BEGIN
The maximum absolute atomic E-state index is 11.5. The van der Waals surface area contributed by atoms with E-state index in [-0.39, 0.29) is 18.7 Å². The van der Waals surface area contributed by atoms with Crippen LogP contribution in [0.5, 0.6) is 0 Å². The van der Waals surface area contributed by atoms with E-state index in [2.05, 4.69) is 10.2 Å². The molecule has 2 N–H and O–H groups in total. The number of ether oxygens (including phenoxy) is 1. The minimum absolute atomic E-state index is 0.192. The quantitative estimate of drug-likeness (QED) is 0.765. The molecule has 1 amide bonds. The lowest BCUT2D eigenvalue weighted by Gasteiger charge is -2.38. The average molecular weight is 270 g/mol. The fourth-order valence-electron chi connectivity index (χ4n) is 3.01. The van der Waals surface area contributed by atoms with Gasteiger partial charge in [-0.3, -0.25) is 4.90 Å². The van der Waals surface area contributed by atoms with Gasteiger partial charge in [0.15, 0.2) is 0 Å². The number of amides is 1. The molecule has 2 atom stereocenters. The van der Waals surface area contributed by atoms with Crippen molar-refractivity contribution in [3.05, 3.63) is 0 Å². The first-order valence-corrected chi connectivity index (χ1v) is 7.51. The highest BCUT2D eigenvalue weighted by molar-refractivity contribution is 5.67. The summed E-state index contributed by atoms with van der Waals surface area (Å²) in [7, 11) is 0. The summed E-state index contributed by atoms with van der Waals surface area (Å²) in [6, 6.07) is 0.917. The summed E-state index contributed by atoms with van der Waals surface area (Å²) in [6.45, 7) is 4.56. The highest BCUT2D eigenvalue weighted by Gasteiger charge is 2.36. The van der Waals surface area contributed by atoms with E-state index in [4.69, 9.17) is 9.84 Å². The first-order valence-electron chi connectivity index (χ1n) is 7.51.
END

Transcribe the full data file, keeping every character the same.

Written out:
The maximum absolute atomic E-state index is 11.5. The van der Waals surface area contributed by atoms with E-state index in [-0.39, 0.29) is 18.7 Å². The van der Waals surface area contributed by atoms with Crippen LogP contribution in [0.5, 0.6) is 0 Å². The van der Waals surface area contributed by atoms with E-state index in [2.05, 4.69) is 10.2 Å². The molecule has 2 N–H and O–H groups in total. The number of ether oxygens (including phenoxy) is 1. The minimum absolute atomic E-state index is 0.192. The quantitative estimate of drug-likeness (QED) is 0.765. The molecule has 1 amide bonds. The lowest BCUT2D eigenvalue weighted by Gasteiger charge is -2.38. The average molecular weight is 270 g/mol. The fourth-order valence-electron chi connectivity index (χ4n) is 3.01. The van der Waals surface area contributed by atoms with Gasteiger partial charge in [-0.3, -0.25) is 4.90 Å². The van der Waals surface area contributed by atoms with Gasteiger partial charge in [0.15, 0.2) is 0 Å². The number of amides is 1. The molecule has 2 atom stereocenters. The van der Waals surface area contributed by atoms with Crippen molar-refractivity contribution in [3.05, 3.63) is 0 Å². The first-order valence-corrected chi connectivity index (χ1v) is 7.51. The highest BCUT2D eigenvalue weighted by molar-refractivity contribution is 5.67. The summed E-state index contributed by atoms with van der Waals surface area (Å²) in [7, 11) is 0. The summed E-state index contributed by atoms with van der Waals surface area (Å²) in [6, 6.07) is 0.917. The summed E-state index contributed by atoms with van der Waals surface area (Å²) in [6.45, 7) is 4.56. The highest BCUT2D eigenvalue weighted by Gasteiger charge is 2.36. The van der Waals surface area contributed by atoms with E-state index in [4.69, 9.17) is 9.84 Å². The first-order valence-electron chi connectivity index (χ1n) is 7.51.